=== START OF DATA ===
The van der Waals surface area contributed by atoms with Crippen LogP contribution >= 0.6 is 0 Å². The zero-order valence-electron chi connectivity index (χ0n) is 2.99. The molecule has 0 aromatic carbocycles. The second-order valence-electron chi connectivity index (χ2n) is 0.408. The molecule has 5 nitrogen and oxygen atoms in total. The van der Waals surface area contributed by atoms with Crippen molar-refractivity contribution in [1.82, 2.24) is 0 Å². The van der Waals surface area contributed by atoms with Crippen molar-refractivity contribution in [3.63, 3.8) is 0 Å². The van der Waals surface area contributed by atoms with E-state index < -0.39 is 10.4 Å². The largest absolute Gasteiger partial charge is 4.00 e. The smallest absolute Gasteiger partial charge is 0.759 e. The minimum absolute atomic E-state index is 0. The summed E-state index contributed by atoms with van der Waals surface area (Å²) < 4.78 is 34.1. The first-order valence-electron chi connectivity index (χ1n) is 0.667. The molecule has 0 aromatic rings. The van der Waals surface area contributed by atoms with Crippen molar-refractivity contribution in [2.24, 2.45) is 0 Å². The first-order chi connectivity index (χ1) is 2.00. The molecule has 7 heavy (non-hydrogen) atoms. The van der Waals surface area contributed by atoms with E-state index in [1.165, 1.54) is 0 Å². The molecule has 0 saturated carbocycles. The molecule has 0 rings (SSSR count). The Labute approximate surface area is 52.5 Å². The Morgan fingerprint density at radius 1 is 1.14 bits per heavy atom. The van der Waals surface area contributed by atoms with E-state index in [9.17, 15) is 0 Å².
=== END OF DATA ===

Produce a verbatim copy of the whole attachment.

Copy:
The van der Waals surface area contributed by atoms with Crippen LogP contribution >= 0.6 is 0 Å². The zero-order valence-electron chi connectivity index (χ0n) is 2.99. The molecule has 0 aromatic carbocycles. The second-order valence-electron chi connectivity index (χ2n) is 0.408. The molecule has 5 nitrogen and oxygen atoms in total. The van der Waals surface area contributed by atoms with Crippen molar-refractivity contribution in [1.82, 2.24) is 0 Å². The van der Waals surface area contributed by atoms with Crippen molar-refractivity contribution in [3.63, 3.8) is 0 Å². The van der Waals surface area contributed by atoms with E-state index < -0.39 is 10.4 Å². The largest absolute Gasteiger partial charge is 4.00 e. The smallest absolute Gasteiger partial charge is 0.759 e. The minimum absolute atomic E-state index is 0. The summed E-state index contributed by atoms with van der Waals surface area (Å²) < 4.78 is 34.1. The first-order valence-electron chi connectivity index (χ1n) is 0.667. The molecule has 0 aromatic rings. The van der Waals surface area contributed by atoms with Crippen molar-refractivity contribution in [2.24, 2.45) is 0 Å². The first-order chi connectivity index (χ1) is 2.00. The molecule has 7 heavy (non-hydrogen) atoms. The van der Waals surface area contributed by atoms with E-state index in [1.165, 1.54) is 0 Å². The molecule has 0 saturated carbocycles. The molecule has 0 rings (SSSR count). The Labute approximate surface area is 52.5 Å². The Morgan fingerprint density at radius 1 is 1.14 bits per heavy atom. The van der Waals surface area contributed by atoms with E-state index in [9.17, 15) is 0 Å².